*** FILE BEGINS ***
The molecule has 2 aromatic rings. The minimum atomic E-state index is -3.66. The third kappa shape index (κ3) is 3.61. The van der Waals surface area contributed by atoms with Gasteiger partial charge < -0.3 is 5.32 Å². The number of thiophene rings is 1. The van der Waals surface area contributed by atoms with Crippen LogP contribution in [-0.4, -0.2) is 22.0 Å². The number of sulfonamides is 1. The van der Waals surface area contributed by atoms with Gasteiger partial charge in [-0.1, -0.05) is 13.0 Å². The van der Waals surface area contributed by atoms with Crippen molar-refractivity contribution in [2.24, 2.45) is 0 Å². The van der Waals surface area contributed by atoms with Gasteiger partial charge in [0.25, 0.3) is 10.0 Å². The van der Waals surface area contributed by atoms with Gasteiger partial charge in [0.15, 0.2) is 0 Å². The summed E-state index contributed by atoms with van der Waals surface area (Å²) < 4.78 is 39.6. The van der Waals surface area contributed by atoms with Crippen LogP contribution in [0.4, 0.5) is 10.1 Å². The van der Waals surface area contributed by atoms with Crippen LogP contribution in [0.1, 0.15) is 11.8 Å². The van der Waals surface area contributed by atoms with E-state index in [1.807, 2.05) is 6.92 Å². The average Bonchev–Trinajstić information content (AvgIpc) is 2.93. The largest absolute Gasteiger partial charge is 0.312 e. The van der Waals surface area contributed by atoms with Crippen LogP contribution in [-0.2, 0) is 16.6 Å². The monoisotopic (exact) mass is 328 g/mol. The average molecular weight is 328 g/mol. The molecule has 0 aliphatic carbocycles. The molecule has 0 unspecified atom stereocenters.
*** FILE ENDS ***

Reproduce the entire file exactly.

The molecule has 2 aromatic rings. The minimum atomic E-state index is -3.66. The third kappa shape index (κ3) is 3.61. The van der Waals surface area contributed by atoms with Gasteiger partial charge < -0.3 is 5.32 Å². The number of thiophene rings is 1. The van der Waals surface area contributed by atoms with Crippen LogP contribution in [-0.4, -0.2) is 22.0 Å². The number of sulfonamides is 1. The van der Waals surface area contributed by atoms with Gasteiger partial charge in [-0.1, -0.05) is 13.0 Å². The van der Waals surface area contributed by atoms with Crippen molar-refractivity contribution in [2.24, 2.45) is 0 Å². The van der Waals surface area contributed by atoms with Gasteiger partial charge in [0.25, 0.3) is 10.0 Å². The van der Waals surface area contributed by atoms with Gasteiger partial charge in [0.15, 0.2) is 0 Å². The summed E-state index contributed by atoms with van der Waals surface area (Å²) < 4.78 is 39.6. The van der Waals surface area contributed by atoms with Crippen LogP contribution in [0.4, 0.5) is 10.1 Å². The van der Waals surface area contributed by atoms with Crippen LogP contribution in [0.1, 0.15) is 11.8 Å². The van der Waals surface area contributed by atoms with E-state index in [1.807, 2.05) is 6.92 Å². The average Bonchev–Trinajstić information content (AvgIpc) is 2.93. The largest absolute Gasteiger partial charge is 0.312 e. The van der Waals surface area contributed by atoms with Crippen LogP contribution in [-0.2, 0) is 16.6 Å². The monoisotopic (exact) mass is 328 g/mol. The average molecular weight is 328 g/mol. The molecule has 0 aliphatic carbocycles. The molecule has 0 unspecified atom stereocenters.